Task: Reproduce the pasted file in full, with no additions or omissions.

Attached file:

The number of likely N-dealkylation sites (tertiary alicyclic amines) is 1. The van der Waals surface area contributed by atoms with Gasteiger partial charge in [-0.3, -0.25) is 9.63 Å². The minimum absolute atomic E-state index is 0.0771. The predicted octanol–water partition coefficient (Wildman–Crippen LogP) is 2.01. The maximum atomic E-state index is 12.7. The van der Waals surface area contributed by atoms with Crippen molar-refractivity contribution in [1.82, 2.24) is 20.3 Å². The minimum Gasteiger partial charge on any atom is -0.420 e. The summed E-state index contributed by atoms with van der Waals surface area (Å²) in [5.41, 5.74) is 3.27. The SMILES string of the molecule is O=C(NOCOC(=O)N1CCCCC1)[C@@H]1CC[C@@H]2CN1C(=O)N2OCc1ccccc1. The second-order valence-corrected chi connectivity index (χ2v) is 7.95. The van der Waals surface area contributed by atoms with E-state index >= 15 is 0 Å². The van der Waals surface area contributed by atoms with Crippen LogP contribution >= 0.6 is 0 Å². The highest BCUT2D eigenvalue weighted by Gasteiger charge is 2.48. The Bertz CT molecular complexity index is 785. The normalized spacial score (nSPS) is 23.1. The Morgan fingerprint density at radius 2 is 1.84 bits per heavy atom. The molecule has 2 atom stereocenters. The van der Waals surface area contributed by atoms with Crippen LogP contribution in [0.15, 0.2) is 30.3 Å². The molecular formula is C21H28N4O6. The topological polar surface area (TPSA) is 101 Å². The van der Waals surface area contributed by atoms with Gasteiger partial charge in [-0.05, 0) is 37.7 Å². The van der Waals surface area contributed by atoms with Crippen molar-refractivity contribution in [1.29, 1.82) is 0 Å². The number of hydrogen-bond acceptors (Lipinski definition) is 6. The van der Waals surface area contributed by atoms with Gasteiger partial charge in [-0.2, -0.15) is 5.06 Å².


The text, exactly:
The number of likely N-dealkylation sites (tertiary alicyclic amines) is 1. The van der Waals surface area contributed by atoms with Gasteiger partial charge in [-0.3, -0.25) is 9.63 Å². The minimum absolute atomic E-state index is 0.0771. The predicted octanol–water partition coefficient (Wildman–Crippen LogP) is 2.01. The maximum atomic E-state index is 12.7. The van der Waals surface area contributed by atoms with Crippen molar-refractivity contribution in [1.82, 2.24) is 20.3 Å². The minimum Gasteiger partial charge on any atom is -0.420 e. The summed E-state index contributed by atoms with van der Waals surface area (Å²) in [5.41, 5.74) is 3.27. The SMILES string of the molecule is O=C(NOCOC(=O)N1CCCCC1)[C@@H]1CC[C@@H]2CN1C(=O)N2OCc1ccccc1. The second-order valence-corrected chi connectivity index (χ2v) is 7.95. The van der Waals surface area contributed by atoms with E-state index >= 15 is 0 Å². The van der Waals surface area contributed by atoms with Crippen LogP contribution >= 0.6 is 0 Å². The highest BCUT2D eigenvalue weighted by Gasteiger charge is 2.48. The Bertz CT molecular complexity index is 785. The normalized spacial score (nSPS) is 23.1. The Morgan fingerprint density at radius 2 is 1.84 bits per heavy atom. The molecule has 2 atom stereocenters. The van der Waals surface area contributed by atoms with Crippen LogP contribution in [0.15, 0.2) is 30.3 Å². The molecular formula is C21H28N4O6. The topological polar surface area (TPSA) is 101 Å². The van der Waals surface area contributed by atoms with Gasteiger partial charge in [-0.05, 0) is 37.7 Å². The van der Waals surface area contributed by atoms with Crippen molar-refractivity contribution in [1.29, 1.82) is 0 Å². The number of hydrogen-bond acceptors (Lipinski definition) is 6. The van der Waals surface area contributed by atoms with Gasteiger partial charge in [-0.2, -0.15) is 5.06 Å².